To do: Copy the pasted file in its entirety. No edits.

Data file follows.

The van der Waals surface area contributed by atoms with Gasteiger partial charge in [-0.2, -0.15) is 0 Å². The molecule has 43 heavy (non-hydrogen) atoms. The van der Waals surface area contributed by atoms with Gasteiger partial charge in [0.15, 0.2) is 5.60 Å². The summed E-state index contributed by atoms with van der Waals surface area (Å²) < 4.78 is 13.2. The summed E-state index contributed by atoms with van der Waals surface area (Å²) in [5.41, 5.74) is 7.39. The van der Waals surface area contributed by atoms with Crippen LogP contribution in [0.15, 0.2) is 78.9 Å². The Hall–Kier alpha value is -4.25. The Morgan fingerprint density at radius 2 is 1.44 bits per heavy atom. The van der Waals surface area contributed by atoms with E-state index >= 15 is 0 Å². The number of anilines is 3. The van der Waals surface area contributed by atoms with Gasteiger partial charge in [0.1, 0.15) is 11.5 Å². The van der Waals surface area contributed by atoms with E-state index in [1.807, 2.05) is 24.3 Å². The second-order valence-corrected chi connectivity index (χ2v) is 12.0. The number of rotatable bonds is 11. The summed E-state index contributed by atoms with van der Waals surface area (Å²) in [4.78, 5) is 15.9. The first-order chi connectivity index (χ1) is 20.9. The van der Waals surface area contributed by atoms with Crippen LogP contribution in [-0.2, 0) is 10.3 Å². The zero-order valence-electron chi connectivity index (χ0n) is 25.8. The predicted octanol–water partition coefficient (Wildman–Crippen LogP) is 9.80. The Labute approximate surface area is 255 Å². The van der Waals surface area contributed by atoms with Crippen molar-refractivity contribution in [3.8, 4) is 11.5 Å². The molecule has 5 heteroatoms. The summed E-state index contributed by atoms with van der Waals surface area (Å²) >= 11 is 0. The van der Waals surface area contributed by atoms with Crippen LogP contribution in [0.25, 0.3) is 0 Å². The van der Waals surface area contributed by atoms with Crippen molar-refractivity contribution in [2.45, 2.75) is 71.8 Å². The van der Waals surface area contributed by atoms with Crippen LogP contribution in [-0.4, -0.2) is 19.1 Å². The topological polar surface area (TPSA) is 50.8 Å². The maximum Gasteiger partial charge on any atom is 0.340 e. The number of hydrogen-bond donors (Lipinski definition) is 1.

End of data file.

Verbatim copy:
The van der Waals surface area contributed by atoms with Gasteiger partial charge in [-0.2, -0.15) is 0 Å². The molecule has 43 heavy (non-hydrogen) atoms. The van der Waals surface area contributed by atoms with Gasteiger partial charge in [0.15, 0.2) is 5.60 Å². The summed E-state index contributed by atoms with van der Waals surface area (Å²) < 4.78 is 13.2. The summed E-state index contributed by atoms with van der Waals surface area (Å²) in [5.41, 5.74) is 7.39. The van der Waals surface area contributed by atoms with Crippen LogP contribution in [0.15, 0.2) is 78.9 Å². The Hall–Kier alpha value is -4.25. The Morgan fingerprint density at radius 2 is 1.44 bits per heavy atom. The van der Waals surface area contributed by atoms with E-state index >= 15 is 0 Å². The number of anilines is 3. The van der Waals surface area contributed by atoms with Gasteiger partial charge in [0.1, 0.15) is 11.5 Å². The van der Waals surface area contributed by atoms with E-state index in [1.807, 2.05) is 24.3 Å². The second-order valence-corrected chi connectivity index (χ2v) is 12.0. The number of rotatable bonds is 11. The summed E-state index contributed by atoms with van der Waals surface area (Å²) in [4.78, 5) is 15.9. The first-order chi connectivity index (χ1) is 20.9. The van der Waals surface area contributed by atoms with Crippen LogP contribution in [-0.2, 0) is 10.3 Å². The zero-order valence-electron chi connectivity index (χ0n) is 25.8. The predicted octanol–water partition coefficient (Wildman–Crippen LogP) is 9.80. The Labute approximate surface area is 255 Å². The van der Waals surface area contributed by atoms with Crippen molar-refractivity contribution in [3.8, 4) is 11.5 Å². The molecule has 5 heteroatoms. The summed E-state index contributed by atoms with van der Waals surface area (Å²) >= 11 is 0. The van der Waals surface area contributed by atoms with Crippen LogP contribution in [0.25, 0.3) is 0 Å². The van der Waals surface area contributed by atoms with Crippen molar-refractivity contribution in [2.45, 2.75) is 71.8 Å². The van der Waals surface area contributed by atoms with Crippen LogP contribution in [-0.4, -0.2) is 19.1 Å². The topological polar surface area (TPSA) is 50.8 Å². The maximum Gasteiger partial charge on any atom is 0.340 e. The number of hydrogen-bond donors (Lipinski definition) is 1.